Graduation Year


Document Type




Degree Granting Department


Major Professor

Raymond M. Hurley, Chair

Committee Member

Theresa Hnath-Chisolm

Committee Member

Kathleen Meehan-Farrar


hydrocephalus, ventriculoperitoneal shunt, cochlear aqueduct, otoacoustic emissions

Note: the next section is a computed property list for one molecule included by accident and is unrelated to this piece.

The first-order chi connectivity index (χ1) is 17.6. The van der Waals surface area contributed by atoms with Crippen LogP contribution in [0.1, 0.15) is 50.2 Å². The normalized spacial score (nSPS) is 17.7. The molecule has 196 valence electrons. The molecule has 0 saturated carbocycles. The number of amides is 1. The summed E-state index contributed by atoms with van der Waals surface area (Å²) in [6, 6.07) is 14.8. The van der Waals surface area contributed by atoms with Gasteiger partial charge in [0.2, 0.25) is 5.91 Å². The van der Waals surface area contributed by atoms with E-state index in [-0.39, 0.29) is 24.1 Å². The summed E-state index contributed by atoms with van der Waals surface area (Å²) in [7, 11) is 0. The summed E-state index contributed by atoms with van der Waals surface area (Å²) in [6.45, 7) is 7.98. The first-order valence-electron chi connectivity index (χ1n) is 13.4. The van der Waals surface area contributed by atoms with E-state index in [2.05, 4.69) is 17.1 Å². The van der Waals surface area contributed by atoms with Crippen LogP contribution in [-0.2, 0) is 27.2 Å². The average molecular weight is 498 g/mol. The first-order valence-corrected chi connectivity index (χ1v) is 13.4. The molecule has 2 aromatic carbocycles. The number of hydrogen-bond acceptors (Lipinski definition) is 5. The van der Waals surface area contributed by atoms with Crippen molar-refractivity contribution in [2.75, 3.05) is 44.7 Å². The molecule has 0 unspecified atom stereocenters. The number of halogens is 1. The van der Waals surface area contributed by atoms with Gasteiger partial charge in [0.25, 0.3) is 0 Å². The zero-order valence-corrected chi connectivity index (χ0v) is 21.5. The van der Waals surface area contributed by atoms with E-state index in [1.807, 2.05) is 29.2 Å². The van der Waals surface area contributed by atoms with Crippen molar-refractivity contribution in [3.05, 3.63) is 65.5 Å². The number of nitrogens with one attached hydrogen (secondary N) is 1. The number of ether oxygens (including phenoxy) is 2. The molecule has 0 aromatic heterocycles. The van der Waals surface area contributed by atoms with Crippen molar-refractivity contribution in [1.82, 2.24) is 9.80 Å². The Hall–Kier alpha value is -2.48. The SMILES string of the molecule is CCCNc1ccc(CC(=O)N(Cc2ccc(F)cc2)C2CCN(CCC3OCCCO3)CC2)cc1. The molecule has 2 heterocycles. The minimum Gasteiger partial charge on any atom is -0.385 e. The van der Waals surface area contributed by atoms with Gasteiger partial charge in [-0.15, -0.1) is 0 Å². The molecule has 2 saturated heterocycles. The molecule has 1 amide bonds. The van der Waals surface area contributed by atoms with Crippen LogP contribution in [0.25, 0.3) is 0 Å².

The purpose of this study was to investigate further the characteristics of hearing loss in ventriculoperitoneal (VP) shunted hydrocephalus. Twelve (VP) shunt treated hydrocephalus children participated in this study. The etiology of the hydrocephalus was either intraventricular hemorrhage or spina bifida. A recent neurological examination reported the shunt to be patent in each child. Audiometric examination included pure tone air conduction thresholds, tympanometry, contralateral and ipsilateral acoustic reflex thresholds and distortion product otoacoustic emissions (DPOAEʹs). A unilateral, high frequency, sensorineural hearing loss was found in the ear ipsilateral to shunt placement in 10 (83%) of the 12 shunt treated hydrocephalic children. No hearing loss was observed the ear contralateral to shunt placement. Based on the pure tone findings coupled with the decrease in DPOAE amplitude in the shunt ear, the hearing loss appears to be cochlear in nature. It is hypothesized that the cochlear hydrodynamics are disrupted as the result of fluid pressure reduction within the perilymph being transmitted via a patent cochlear aqueduct as a reaction to the reduction of CSF via a patent shunt. In addition, a concomitant brainstem involvement is evidenced in the ART pattern possibly produced by the paten shunt draining CSF from the subdural space resulting in cranial base hypoplasia.